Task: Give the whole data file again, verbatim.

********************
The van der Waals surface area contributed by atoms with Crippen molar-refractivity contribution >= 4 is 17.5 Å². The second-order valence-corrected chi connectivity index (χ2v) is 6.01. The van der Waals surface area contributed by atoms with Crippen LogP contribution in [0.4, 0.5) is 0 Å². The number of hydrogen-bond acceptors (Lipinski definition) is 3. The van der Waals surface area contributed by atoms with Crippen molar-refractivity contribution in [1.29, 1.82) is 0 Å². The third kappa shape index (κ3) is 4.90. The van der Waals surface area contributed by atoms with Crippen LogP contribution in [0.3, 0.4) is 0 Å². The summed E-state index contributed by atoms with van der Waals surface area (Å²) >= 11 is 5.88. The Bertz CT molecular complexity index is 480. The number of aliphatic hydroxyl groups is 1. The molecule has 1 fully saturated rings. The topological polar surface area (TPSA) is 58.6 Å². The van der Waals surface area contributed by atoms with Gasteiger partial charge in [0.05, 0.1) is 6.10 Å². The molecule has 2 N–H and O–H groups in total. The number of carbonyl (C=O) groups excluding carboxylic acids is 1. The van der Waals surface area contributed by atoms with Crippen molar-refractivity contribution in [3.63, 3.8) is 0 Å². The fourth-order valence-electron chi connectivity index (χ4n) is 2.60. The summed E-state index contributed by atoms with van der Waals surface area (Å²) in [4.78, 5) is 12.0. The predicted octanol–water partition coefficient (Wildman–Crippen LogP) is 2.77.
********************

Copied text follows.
The van der Waals surface area contributed by atoms with Crippen molar-refractivity contribution >= 4 is 17.5 Å². The second-order valence-corrected chi connectivity index (χ2v) is 6.01. The van der Waals surface area contributed by atoms with Crippen LogP contribution in [0.4, 0.5) is 0 Å². The number of hydrogen-bond acceptors (Lipinski definition) is 3. The van der Waals surface area contributed by atoms with Crippen molar-refractivity contribution in [1.29, 1.82) is 0 Å². The third kappa shape index (κ3) is 4.90. The van der Waals surface area contributed by atoms with Crippen LogP contribution in [0.3, 0.4) is 0 Å². The summed E-state index contributed by atoms with van der Waals surface area (Å²) >= 11 is 5.88. The Bertz CT molecular complexity index is 480. The number of aliphatic hydroxyl groups is 1. The molecule has 1 fully saturated rings. The topological polar surface area (TPSA) is 58.6 Å². The van der Waals surface area contributed by atoms with Gasteiger partial charge in [0.05, 0.1) is 6.10 Å². The molecule has 2 N–H and O–H groups in total. The number of carbonyl (C=O) groups excluding carboxylic acids is 1. The van der Waals surface area contributed by atoms with Crippen molar-refractivity contribution in [3.63, 3.8) is 0 Å². The fourth-order valence-electron chi connectivity index (χ4n) is 2.60. The summed E-state index contributed by atoms with van der Waals surface area (Å²) in [4.78, 5) is 12.0. The predicted octanol–water partition coefficient (Wildman–Crippen LogP) is 2.77.